So as the summer of ’15 turns the corner from June into July, my mind turns to summers past, trying to reckon if this summer’s heat is equal to that of last year’s, if its sunshine is as bright as that of twenty years ago, or if its pleasures are the same as those of forty years ago.
It’s sometimes tough to keep track of the years, just like anything is when enough similar items accumulate: When I was twenty, or even when I was forty, I knew what albums I had in my collection. When I was at the record store or the pawnshop or even the flea market and I ran across a record that looked interesting, I’d know without thinking about it whether it was already on the shelves at home.
These days, I don’t always know. The other day, the Texas Gal and I were wandering around a second-hand shop west of downtown. She looked over the fabric scraps and the recliners while I poked around the books and the CDs. In the latter place, I found a sealed copy of the Indigo Girls’ 1990 album Nomads Indians Saints. Thinking that I might not have a copy of it, I paid something like two bucks and brought it home. Of course, it was already on the shelf.
It’s no big deal. It was only a couple of bucks, and I’ll likely drop the extra copy off at the library bookstore, and the Friends of the Library can sell it for a buck. But it shows that the more one has of something, the harder it is to keep track of them. It’s true of records and CDs. And it’s true of summers.
A game I sometimes play with myself at quiet times is to recall what I was doing during various portions of my life: I might find myself lazing about in, say, October, and try to recall Octobers past. What was I doing in October 1969? Or October 1992?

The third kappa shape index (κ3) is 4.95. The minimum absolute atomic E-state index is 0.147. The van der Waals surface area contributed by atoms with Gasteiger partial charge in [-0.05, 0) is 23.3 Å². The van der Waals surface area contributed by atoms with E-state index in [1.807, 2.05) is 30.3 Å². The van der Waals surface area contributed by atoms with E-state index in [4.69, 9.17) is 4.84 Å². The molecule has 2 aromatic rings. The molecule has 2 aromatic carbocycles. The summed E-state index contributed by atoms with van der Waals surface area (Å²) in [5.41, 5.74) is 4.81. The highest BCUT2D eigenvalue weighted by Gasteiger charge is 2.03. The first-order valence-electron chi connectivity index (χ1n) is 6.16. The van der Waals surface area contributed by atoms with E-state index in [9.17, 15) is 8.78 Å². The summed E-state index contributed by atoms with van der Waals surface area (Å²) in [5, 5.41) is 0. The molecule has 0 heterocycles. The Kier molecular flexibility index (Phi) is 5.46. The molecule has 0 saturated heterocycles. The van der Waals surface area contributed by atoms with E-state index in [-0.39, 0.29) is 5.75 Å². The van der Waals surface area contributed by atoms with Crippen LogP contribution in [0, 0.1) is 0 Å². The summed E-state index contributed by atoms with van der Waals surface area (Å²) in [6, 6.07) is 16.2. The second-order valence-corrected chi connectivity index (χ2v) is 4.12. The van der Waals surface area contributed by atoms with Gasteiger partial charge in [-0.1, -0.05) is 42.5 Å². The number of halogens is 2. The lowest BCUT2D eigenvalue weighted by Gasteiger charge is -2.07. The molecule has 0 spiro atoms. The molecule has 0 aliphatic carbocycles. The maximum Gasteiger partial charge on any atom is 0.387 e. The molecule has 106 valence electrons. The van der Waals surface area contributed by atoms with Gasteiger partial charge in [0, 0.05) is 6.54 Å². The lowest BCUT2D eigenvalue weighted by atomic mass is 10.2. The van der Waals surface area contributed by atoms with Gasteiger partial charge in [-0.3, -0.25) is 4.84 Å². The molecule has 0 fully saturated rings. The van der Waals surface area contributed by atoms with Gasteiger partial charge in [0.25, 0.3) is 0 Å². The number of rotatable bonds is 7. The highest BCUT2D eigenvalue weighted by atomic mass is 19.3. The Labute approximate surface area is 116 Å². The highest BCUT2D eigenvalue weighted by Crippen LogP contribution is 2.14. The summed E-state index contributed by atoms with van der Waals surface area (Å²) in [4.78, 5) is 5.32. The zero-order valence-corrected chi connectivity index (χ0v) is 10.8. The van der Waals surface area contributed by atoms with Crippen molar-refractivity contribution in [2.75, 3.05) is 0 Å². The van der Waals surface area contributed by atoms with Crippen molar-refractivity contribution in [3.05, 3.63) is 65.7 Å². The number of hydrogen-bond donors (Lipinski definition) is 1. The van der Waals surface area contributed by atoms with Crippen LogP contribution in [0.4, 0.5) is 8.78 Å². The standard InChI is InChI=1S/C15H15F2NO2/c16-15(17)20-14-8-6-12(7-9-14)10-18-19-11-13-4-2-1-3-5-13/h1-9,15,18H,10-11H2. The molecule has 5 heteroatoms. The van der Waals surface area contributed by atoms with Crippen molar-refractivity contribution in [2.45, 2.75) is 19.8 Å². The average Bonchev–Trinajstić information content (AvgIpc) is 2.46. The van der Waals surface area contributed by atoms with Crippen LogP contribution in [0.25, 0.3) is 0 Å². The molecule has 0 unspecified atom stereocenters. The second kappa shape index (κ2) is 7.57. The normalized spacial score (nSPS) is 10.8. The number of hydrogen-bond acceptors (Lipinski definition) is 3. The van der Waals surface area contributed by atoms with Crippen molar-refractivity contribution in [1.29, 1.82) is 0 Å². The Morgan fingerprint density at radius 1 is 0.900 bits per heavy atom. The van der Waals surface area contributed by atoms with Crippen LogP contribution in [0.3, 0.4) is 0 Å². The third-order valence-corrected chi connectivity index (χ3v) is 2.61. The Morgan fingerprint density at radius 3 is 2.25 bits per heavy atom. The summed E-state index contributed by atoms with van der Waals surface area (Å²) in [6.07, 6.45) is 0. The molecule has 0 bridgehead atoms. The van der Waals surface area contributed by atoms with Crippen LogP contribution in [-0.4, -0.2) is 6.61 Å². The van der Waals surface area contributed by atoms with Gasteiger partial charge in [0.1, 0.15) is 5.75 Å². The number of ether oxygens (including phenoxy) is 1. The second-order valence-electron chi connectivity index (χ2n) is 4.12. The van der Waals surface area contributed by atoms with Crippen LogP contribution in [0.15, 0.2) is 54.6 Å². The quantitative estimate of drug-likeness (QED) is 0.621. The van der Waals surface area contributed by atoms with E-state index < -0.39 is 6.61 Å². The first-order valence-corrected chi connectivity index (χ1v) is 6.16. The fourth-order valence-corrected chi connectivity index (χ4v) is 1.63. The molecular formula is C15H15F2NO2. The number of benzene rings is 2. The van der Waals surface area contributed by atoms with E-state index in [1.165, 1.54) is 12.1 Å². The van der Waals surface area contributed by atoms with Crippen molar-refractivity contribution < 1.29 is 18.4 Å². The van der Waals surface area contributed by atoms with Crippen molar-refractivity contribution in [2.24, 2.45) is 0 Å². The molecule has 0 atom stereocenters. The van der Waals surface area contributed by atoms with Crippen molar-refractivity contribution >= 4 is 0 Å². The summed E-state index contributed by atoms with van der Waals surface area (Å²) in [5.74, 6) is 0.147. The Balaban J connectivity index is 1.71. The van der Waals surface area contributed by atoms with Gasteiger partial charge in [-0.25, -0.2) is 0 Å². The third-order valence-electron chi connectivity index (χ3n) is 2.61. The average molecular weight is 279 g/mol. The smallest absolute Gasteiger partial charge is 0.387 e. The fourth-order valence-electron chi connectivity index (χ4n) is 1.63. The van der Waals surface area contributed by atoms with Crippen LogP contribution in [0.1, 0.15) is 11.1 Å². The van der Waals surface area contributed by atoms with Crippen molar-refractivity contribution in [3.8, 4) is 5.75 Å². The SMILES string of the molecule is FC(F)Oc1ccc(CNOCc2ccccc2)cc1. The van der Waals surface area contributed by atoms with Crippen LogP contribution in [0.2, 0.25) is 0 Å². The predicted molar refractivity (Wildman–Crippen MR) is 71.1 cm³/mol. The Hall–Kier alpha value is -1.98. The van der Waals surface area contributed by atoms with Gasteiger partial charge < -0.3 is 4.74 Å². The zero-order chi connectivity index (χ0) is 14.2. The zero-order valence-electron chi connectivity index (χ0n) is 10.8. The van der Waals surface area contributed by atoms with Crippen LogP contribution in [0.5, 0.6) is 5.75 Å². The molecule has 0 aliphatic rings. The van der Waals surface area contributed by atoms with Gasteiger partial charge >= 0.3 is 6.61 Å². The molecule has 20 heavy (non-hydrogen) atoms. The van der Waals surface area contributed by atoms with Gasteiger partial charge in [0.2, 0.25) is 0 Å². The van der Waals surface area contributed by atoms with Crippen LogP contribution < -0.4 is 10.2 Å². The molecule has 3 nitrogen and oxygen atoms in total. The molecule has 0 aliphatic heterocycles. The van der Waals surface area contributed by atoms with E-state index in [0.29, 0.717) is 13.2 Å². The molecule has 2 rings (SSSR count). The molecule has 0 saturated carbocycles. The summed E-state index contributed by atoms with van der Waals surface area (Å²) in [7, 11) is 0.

I was playing that little game the other day with summers in mind. There are – as I’ve noted here before – some summers that have memories stacked on memories. But the nearer summers are to the present, the less they seem to stand out: For many, I recall where I was living and – in the years through 1999 – where I was working but little more than that. The summers since 1999 – for the most part – are even more indistinct. For someone who relies a lot on memory for his writing and for his navigation through life (though much less so now than in the past), that might be troublesome. But I’m not finding it so.
This summer, unless I’m horribly wrong, will be very much like the last several: We’ll water the garden and eventually pick tomatoes and cucumbers and more. We’ll grill a few times. We’ll spend a portion of as many evenings as we can in lawn chairs with beverages at hand. We’ll go to the farmers’ market downtown several times and maybe spend an evening at the county fair.
And if there’s nothing specific that makes this summer all that much different from the ones that have come before it, well, that’s fine. It’s summer, and it’s sweet no matter what, and that’s what I will remember during the next winter and all the seasons that follow it.
So here’s “Summer” by War. A single version of the tune went to No. 7 in 1976, but this is the version that showed up on the group’s greatest hits album that same year, and it’s today’s Saturday Single.